Understanding Historiography through an Annotated Bibliography: Scaffolded Learning for a Capstone Research Project

Author

Jennifer Duncan

Head of Collection Development and Liaison to History Department

Utah State University

Kacy Lundstrom

Coordinator of Library Instruction

Utah State University

Citation

Duncan, J., & Lundstrom, K. (2014). Understanding Historiography through an Annotated Bibliography: Scaffolded Learning for a Capstone Research Project. Utah State University.

Description

Designed by librarians who support the senior capstone course for history majors, this sequenced set of mini-assignments is intended to provide the structure and support to help students develop the research skills they need to complete the original research project/paper required in the capstone course.  There are three parts: the development of a bibliography, a presentation, and an individual reflection.

Background and Context

At Utah State University, all history majors take the capstone course, HIST4990, before they graduate, which is taught by numerous faculty with variations in overall theme and in teaching methods used to support the final project.  All students, however, are expected to complete an original research project that both engages the secondary literature as well as uses primary sources. This series of assignments proposed here, designed by the librarians who support the course, would help provide structure and scaffolded opportunities to teach the research skills students need to effectively complete the final project. Below are the DQP proficiencies the assignment is intended to assess:

Use of Information Resources – Bachelor’s Level

  • Incorporates multiple information resources presented in different media and/or different languages, in projects, papers or performances, with citations in forms appropriate to those resources, and evaluates the reliability and comparative worth of competing information resources.
  • Explicates the ideal characteristics of current information resources for the execution of projects, papers or performances; accesses those resources by delimiting terms and syntax; and describes the strategies by which he/she identified and searched for those resources.

Analytic Inquiry – Bachelor’s Level

  • Differentiates and evaluates theories and approaches to complex standard and non-standard problems within his or her major field and at least one other academic field.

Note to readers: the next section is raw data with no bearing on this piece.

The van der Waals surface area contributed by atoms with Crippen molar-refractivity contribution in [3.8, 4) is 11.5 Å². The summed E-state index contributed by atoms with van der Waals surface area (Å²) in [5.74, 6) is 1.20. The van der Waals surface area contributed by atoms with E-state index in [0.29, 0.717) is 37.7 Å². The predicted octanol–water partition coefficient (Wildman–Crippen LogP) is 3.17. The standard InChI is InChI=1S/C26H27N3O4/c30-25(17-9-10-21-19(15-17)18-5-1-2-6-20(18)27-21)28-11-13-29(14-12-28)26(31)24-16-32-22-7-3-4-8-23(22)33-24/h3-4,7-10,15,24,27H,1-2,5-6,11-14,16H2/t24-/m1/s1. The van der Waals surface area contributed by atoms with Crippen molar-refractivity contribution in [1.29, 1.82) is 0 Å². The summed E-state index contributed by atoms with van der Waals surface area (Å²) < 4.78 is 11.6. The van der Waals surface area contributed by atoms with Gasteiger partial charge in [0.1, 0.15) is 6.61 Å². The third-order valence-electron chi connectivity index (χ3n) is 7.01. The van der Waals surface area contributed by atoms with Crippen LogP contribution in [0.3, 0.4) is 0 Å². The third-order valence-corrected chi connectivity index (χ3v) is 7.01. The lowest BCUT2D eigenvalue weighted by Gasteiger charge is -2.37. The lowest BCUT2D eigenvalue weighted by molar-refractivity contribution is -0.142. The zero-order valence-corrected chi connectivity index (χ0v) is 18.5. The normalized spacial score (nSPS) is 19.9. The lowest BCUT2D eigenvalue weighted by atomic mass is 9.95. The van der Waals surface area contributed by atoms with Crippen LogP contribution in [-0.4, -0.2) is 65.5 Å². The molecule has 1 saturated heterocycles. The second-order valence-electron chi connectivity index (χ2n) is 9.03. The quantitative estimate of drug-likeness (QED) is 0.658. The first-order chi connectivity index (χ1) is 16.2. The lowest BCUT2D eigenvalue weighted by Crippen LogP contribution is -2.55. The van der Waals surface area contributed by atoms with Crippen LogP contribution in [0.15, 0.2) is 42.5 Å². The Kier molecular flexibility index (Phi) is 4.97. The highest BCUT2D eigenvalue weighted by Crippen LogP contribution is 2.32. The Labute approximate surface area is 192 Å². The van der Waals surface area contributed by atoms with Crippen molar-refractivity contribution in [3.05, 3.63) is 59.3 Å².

Communication fluency – Bachelor’s Level

  • Constructs sustained, coherent arguments and/or narratives and/or explications of technical issues and processes, in two media, to general and specific audiences.

Reflection

Prior to this assignment, students in the course would be introduced to the concept of historiography and the research methods historians use (other history departments may have specific courses preparing students for these concepts). These sequenced mini-assignments would support the final, capstone project, which is a final paper relating a broad historical theme (i.e., race and slavery, culture and politics, etc.).  These activities would be integrated at sequenced, targeted points in the beginning of the semester to help students through the research process as they prepare for their final paper.

*This assignment would be easily adaptable to other subject areas by changing the terminology of historiography to literature review.

Any history faculty who require a final project focusing on the same learning outcomes would find this assignment useful, as well as any librarians supporting an array of disciplines, particularly in the humanities. It can easily be adapted to suit the other research related learning outcomes. At our institution, we have a number of history and non-history faculty seeking out ways to integrate the library more effectively into their curricula in order to help students meet research-oriented learning outcomes. This assignment would serve as a model for meaningful library integration and help students learn how to effectively conduct research within a discipline.

While many faculty members have historically required capstone students to produce annotated bibliographies, the emphasis has generally been on the skill of summarizing arguments. We have noticed that history students often focus on narrative rather than argument (history as story rather than debate). This iteration of the assignment would seek to better place the secondary sources in conversation with one another and to force the students to further interrogate several authors about methods, sources, and theoretical framework prior to beginning writing.


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